As for the heart rate sensor, it’s been pretty solid for me on the vast majority of my workouts, though, struggled significantly on a single outdoor road ride. That’s not uncommon for wrist based optical sensors, especially in cooler weather, on road rides – due to your wrists being under tension holding the handlebars.

Here’s an example of a relatively good indoor workout. A few minor wobbles in the first few minutes during the warmup (which could have been me getting TV shows setup/etc using a remote), but nothing of major concern:

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Given this isn’t a full review since the product isn’t final, I’ll withhold all my final thoughts till things have finalized. However, if you want, there’s a few more data sets from the Ignite 2 mixed in my Vantage M2 In-Depth review, compared to various other units/straps/sensors.

Finally, for lack of anywhere else to put it – I’m going to note what is likely the most problematic part of the Ignite 2: The screen.

Because the Ignite 2 is an LCD screen, it trades battery life for prettiness. Just like an Apple Watch or Samsung watch, the prettier display burn more battery quicker, and as such companies sometimes enable features like ‘raise to wake’, which means the display is off, unless you raise your wrist or tap the display. Apple did this for a number of years, as did Garmin and Fitbit. But in the last 18 months or so, this has become unnecessary for most units. Unfortunately, it’s still necessary for the Ignite 2. This means that as I sit here typing this, the Ignite 2 screen is off:

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In order to get the screen to turn on, I need to raise my wrist. Which, isn’t a big deal, except that Polar’s algorithms aren’t that great here. Wrist raise detection is a blend of art and science. Too sensitive and it turns on the display/backlight too often – reducing battery (and perhaps increasing annoyance). However, too conservative, and it doesn’t trigger, causing you to have to move your arm more than expected to just see the time. Without question, Polar is far too conservative in their algorithms here. There are countless scenarios it just doesn’t work to do the one thing a watch should do: Show the time.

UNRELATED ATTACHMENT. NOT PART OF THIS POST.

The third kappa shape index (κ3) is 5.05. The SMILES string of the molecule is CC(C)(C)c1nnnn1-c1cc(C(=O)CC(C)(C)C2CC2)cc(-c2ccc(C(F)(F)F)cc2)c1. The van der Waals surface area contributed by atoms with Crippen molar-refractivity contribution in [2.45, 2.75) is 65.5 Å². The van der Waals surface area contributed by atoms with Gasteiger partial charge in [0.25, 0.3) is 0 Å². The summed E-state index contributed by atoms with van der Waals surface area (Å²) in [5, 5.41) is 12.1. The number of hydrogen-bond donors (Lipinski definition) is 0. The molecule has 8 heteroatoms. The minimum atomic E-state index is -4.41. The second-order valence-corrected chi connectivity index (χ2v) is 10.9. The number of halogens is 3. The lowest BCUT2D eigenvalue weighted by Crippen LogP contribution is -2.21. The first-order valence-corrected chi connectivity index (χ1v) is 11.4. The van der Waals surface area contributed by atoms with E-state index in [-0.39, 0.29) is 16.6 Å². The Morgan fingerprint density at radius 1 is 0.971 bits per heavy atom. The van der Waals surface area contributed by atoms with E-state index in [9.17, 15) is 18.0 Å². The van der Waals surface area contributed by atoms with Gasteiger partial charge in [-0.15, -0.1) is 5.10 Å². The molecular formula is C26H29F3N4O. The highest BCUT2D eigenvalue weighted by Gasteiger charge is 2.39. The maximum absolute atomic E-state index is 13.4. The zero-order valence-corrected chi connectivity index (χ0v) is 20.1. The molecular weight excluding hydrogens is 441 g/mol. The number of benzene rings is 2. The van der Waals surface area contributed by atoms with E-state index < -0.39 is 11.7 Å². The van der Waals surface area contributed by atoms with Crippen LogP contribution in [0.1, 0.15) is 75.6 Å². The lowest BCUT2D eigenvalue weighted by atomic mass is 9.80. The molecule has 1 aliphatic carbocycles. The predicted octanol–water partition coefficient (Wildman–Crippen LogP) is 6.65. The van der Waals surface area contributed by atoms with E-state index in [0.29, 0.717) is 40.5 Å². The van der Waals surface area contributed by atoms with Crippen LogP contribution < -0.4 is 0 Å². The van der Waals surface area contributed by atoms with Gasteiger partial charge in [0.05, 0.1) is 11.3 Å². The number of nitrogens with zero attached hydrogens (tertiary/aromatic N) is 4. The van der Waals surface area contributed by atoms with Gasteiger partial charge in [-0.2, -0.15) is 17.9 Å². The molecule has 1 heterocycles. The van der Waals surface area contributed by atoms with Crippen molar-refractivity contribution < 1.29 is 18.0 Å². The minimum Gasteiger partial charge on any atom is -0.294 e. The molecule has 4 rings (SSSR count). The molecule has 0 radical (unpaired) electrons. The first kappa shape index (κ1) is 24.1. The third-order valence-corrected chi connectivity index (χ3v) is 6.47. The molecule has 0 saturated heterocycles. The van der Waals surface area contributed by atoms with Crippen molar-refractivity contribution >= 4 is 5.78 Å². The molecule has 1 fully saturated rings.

For example, if I’m sitting on the couch and twist my wrist naturally, it won’t detect. Nor does it detect while riding my bike (commuting) for a simple wrist turn towards me (I have to fully take my hand off the handlebars and up in front of me). Nor does it while I’m standing or walking and just move my wrist a bit within glanceable range to see the time.

And then once it does, I found the touch-screen to be finicky at best. Actions like swipes and taps often take repeated attempts. Not always, but some do. My wife found usability “miserable” (an exact quote from a text conversation after her first workout with it) in comparison to other watches I’ve made her use – though, those are largely button based watches. Undoubtedly, as more athletic-minded she prefers buttons for sports watches. But I think her perspective is useful as someone who might not be as lenient as I when it comes to dealing with finicky touch displays.

Do note that Polar does offer an always-on screen mode workouts, so you can have it always on there. I didn’t find the raise to wake a big issue in running workouts, as my movements were generally overt enough there that it triggered – albeit with a slight delay.

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Anyway – I hope Polar can find a way to improve their algorithms here (or, just offers an always-on option for 24×7 usage). There may be some middle-ground to consider, as some watches will offer an always-on mode up until your do-not-disturb timeframe when you sleep, at which point they switch to raise-to-wake for the night.

(Note: All of the charts in these accuracy sections were created using the DCR Analyzer tool.  It allows you to compare power meters/trainers, heart rate, cadence, speed/pace, GPS tracks and plenty more. You can use it as well for your own gadget comparisons, more details here.)

Wrap-Up:

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On paper, the Ignite 2 has great specs and features. And in many cases, it’s a solid little watch. The problem is, it’s just finicky. Namely – the wrist raise for the screen to come on: It drives me nuts. And once it does come on, the touchscreen almost always requires multiple touches as well.

And while I’m willing to wait to see if this is sorted by the end of April, I’m not convinced it will be. After all, if you turn back to my review of the Ignite 1 watch nearly two years ago, it concluded with the following:

“The display wrist turn/raise detection just isn’t good…”

And sure enough, here we are two years later, and it still kinda sucks. While many companies have shifted towards AMOLED or LCD screens, as Polar did here, they’ve also done so in a way that’s always-on. Polar hasn’t done that. Thus, the raise to wake issue is far more visible because it almost never turns on when you want it to, unless you’re doing a hilariously exaggerated wrist raise.

Still, if you can set aside that, the software and fitness features of the device are hard to beat at this price point. If we look at Garmin’s Vivoactive 4 lineup (priced slightly above this), it doesn’t have the daily workout suggestion concept, nor does it account for your nightly sleep metrics in that daily guidance. Nor does it broadcast your heart rate via Bluetooth Smart (it does it via ANT+, which is far less valuable in 2021). Of course, Garmin has numerous other features, including a usable screen. Still – from a purely fitness perspective, the Ignite 2 is deeper here. And then compared to the Apple Watch Series 3 or even Apple Watch SE, again at a sports/fitness level it’s easily deeper there unless you go off and cobble together a bunch of 3rd party apps.

With that – thanks for reading!

Product Reviews – DC Rainmaker